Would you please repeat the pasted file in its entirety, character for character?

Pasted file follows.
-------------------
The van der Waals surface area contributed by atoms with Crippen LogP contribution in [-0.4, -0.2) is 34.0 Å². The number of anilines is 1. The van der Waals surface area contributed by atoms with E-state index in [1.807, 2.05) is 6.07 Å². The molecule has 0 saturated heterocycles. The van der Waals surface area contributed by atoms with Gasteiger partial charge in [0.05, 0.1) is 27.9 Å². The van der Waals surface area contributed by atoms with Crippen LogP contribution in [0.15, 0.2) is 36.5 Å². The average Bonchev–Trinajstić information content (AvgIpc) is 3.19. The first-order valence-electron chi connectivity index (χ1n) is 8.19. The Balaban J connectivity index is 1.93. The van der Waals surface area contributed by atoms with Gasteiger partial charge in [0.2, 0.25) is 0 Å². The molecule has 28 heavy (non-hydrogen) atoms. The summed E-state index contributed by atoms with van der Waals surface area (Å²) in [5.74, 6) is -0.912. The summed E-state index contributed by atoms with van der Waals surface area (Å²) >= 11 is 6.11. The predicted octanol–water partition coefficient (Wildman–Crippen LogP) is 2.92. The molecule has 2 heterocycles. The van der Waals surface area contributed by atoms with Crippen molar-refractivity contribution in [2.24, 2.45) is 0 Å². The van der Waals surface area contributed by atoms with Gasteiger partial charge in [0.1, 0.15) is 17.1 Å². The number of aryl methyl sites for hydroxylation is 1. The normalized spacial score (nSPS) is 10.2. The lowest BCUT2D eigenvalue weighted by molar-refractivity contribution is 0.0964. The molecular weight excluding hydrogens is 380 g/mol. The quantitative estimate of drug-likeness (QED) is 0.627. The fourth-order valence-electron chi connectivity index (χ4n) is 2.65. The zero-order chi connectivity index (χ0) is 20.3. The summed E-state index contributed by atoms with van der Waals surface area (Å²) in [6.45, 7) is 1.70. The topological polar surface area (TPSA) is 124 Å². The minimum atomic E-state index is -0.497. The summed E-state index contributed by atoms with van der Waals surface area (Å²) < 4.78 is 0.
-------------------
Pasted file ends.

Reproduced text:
The van der Waals surface area contributed by atoms with Crippen LogP contribution in [-0.4, -0.2) is 34.0 Å². The number of anilines is 1. The van der Waals surface area contributed by atoms with E-state index in [1.807, 2.05) is 6.07 Å². The molecule has 0 saturated heterocycles. The van der Waals surface area contributed by atoms with Gasteiger partial charge in [0.05, 0.1) is 27.9 Å². The van der Waals surface area contributed by atoms with Crippen LogP contribution in [0.15, 0.2) is 36.5 Å². The average Bonchev–Trinajstić information content (AvgIpc) is 3.19. The first-order valence-electron chi connectivity index (χ1n) is 8.19. The Balaban J connectivity index is 1.93. The van der Waals surface area contributed by atoms with Gasteiger partial charge in [0.2, 0.25) is 0 Å². The molecule has 28 heavy (non-hydrogen) atoms. The summed E-state index contributed by atoms with van der Waals surface area (Å²) in [5.74, 6) is -0.912. The summed E-state index contributed by atoms with van der Waals surface area (Å²) >= 11 is 6.11. The predicted octanol–water partition coefficient (Wildman–Crippen LogP) is 2.92. The molecule has 2 heterocycles. The van der Waals surface area contributed by atoms with Crippen molar-refractivity contribution in [2.24, 2.45) is 0 Å². The van der Waals surface area contributed by atoms with Gasteiger partial charge in [0.1, 0.15) is 17.1 Å². The number of aryl methyl sites for hydroxylation is 1. The normalized spacial score (nSPS) is 10.2. The lowest BCUT2D eigenvalue weighted by molar-refractivity contribution is 0.0964. The molecular weight excluding hydrogens is 380 g/mol. The quantitative estimate of drug-likeness (QED) is 0.627. The fourth-order valence-electron chi connectivity index (χ4n) is 2.65. The zero-order chi connectivity index (χ0) is 20.3. The summed E-state index contributed by atoms with van der Waals surface area (Å²) in [6.45, 7) is 1.70. The topological polar surface area (TPSA) is 124 Å². The minimum atomic E-state index is -0.497. The summed E-state index contributed by atoms with van der Waals surface area (Å²) < 4.78 is 0.